'It's time to fight,' Obama tells Mount Vernon crowd
President speaks to about 2,000 at Cornell College
UPDATE: The Barack Obama Iowa fell in love with is back.
“Absolutely, it’s back,” Steve Sovern of Cedar Rapids said Wednesday about the energy and enthusiasm in the Cornell College gymnasium, where the president spoke to about 2,000 people.
Five years ago, Sovern moderated a conversation with the future president before an overflow crowd at Cedar Rapids Kennedy High School back in February 2007 when Obama formally entered the presidential race.
He felt the same electricity at Cornell when the president stepped on stage and asked: “Are you fired up?”
That was the question on minds of his supporters until his come-back performance in the second debate the night before.
“Was it awesome, or what?” Cornell junior Rachel Cowell asked as she introduced Obama. “We have to step up today … stand up and raise our voices for Iowa values.
“He fought for all of us. Now we need to fight for him,” she said.
Supporters were holding their breath before the debate, “hoping that the Obama on the stage would be the Obama we knew,” said Peter Bryant of Cedar Rapids.
“That was the Obama we knew” from 2008, said Bryant who cast his first presidential vote in 1964.
He expects the president’s support to continue to grow.
“As we get closer to Election Day and people are beginning to understand what’s at stake, they are taking note of the issues important to them,” Bryant said
But Obama has nothing to offer them, according to a spokesman for Mitt Romney’s campaign.
“After four years of failed economic policies that have left 23 million Americans struggling for work, President Obama has no new ideas, no vision for the future, and is simply giving up,” said Shawn McCoy of the Romney campaign. “The choice in this election couldn’t be clearer. Mitt Romney has bold new ideas that will cut taxes for middle-class families, create 12 million new jobs with higher take-home pay, and cut spending to put our nation on a course toward a balanced budget.”
Although Sovern said the Obama for America organization is every bit as good, or better, than it was four years ago, supporters conceded the campaign did not have the same energy as in 2008.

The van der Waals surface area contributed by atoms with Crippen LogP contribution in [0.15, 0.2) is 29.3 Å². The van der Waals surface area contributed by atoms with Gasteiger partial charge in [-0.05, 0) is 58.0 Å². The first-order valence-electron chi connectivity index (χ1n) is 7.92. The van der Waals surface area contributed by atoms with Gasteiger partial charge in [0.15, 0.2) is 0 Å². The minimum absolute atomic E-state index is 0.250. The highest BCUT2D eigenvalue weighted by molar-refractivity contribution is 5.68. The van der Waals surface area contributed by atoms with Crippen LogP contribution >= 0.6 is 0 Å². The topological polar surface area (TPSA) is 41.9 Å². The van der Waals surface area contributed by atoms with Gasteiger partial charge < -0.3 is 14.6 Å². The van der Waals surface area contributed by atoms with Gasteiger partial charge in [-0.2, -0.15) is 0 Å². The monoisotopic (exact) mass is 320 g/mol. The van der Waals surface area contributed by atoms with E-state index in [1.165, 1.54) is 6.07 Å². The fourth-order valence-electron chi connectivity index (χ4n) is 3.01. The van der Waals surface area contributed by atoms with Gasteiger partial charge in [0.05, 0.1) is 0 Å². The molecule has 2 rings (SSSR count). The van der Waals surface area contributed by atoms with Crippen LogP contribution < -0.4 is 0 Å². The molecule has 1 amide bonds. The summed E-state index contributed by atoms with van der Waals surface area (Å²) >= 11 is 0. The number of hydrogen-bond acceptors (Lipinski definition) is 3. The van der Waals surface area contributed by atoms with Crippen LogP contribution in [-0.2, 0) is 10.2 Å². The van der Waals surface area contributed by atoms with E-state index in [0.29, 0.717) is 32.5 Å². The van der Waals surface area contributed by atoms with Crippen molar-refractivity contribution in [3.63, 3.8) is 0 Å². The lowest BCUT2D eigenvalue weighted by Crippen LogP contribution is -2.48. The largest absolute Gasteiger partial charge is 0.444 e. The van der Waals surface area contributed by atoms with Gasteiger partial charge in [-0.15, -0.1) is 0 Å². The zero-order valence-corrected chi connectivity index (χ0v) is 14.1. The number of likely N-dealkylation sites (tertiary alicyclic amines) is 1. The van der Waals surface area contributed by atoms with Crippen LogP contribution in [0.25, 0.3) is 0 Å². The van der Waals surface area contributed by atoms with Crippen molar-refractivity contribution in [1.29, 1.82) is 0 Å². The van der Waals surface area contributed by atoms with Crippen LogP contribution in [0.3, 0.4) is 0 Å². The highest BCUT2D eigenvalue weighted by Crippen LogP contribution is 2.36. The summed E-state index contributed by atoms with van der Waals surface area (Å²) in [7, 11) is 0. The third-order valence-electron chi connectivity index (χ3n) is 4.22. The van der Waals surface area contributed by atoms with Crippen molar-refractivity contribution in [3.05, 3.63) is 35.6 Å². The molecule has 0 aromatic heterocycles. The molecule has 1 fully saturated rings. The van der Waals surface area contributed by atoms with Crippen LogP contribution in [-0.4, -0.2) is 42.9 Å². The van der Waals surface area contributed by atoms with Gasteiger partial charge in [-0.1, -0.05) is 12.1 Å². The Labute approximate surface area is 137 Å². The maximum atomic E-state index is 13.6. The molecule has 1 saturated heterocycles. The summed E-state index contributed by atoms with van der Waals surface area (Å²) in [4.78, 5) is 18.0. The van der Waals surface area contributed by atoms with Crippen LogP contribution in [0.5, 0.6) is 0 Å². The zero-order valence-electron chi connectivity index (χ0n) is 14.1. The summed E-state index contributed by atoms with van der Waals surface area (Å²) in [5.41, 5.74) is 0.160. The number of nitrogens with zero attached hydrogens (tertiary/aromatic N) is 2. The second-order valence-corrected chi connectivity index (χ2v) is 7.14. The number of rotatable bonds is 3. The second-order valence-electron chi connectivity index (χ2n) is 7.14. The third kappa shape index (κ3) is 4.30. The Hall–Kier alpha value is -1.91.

“Maybe they don’t demonstrate it as much,” Cortez Davis of Cedar Rapids speculated while waiting for Obama to finish speaking to an overflow crowd of about 800.
“Maybe they don’t act out as much,” Davis said, but Obama supporters never lost their enthusiasm that was so much a part of the 2008 campaign.
“We’ll see the enthusiasm in the voting booth,” David predicted.
However, not all 2008 Obama supporters will cast vote for him this fall. Some went so far as to take out a full-page ad in The Gazette to apologize for their votes four years ago.
“The fact is, Barack Obama’s term in the White House has offered disappointment after disappointment,” they wrote. “It turns out eloquence does not equal competence. We’ll gladly admit we were wrong.”
However, in a 30-minute speech that seemed tailored for his young audience, Obama said he’s counting on Iowans sending him back to the White House.
“We got to do it again,” he said, noting that his presidency started in Iowa with a victory in the 2008 first-in-the-nation precinct caucuses. “If we don’t fight as hard as we can over the next three weeks, it could all be set aside. That’s what we’re fighting for.”
In addition to criticizing Mitt Romney’s math – “Turns out his jobs math is no better than his tax math,” Obama said about campaign promises his challenger made during the debate, the president touched on many of those issues important to his campus audience.
He reminded them of changes made over the past four years to lower the cost of student loans, health care reform that allows young adults to stay on their parents’ insurance, his support for equal pay for equal work and taxpayer funding for Planned Parenthood.
“I want to put these choices in your hands where they belong,” he said, going on to tell his audience, “Now the choice is up to you.”
In 2008, Iowa showed the nation change was possible, Obama said.
“We got to do it again,” he said. “If we don’t fight as hard as we can over the next three weeks, it could all be set aside.
“That’s what we’re fighting for. You can’t let that happen,” Obama said.
LIVE COVERAGE from throughout Obama's visit: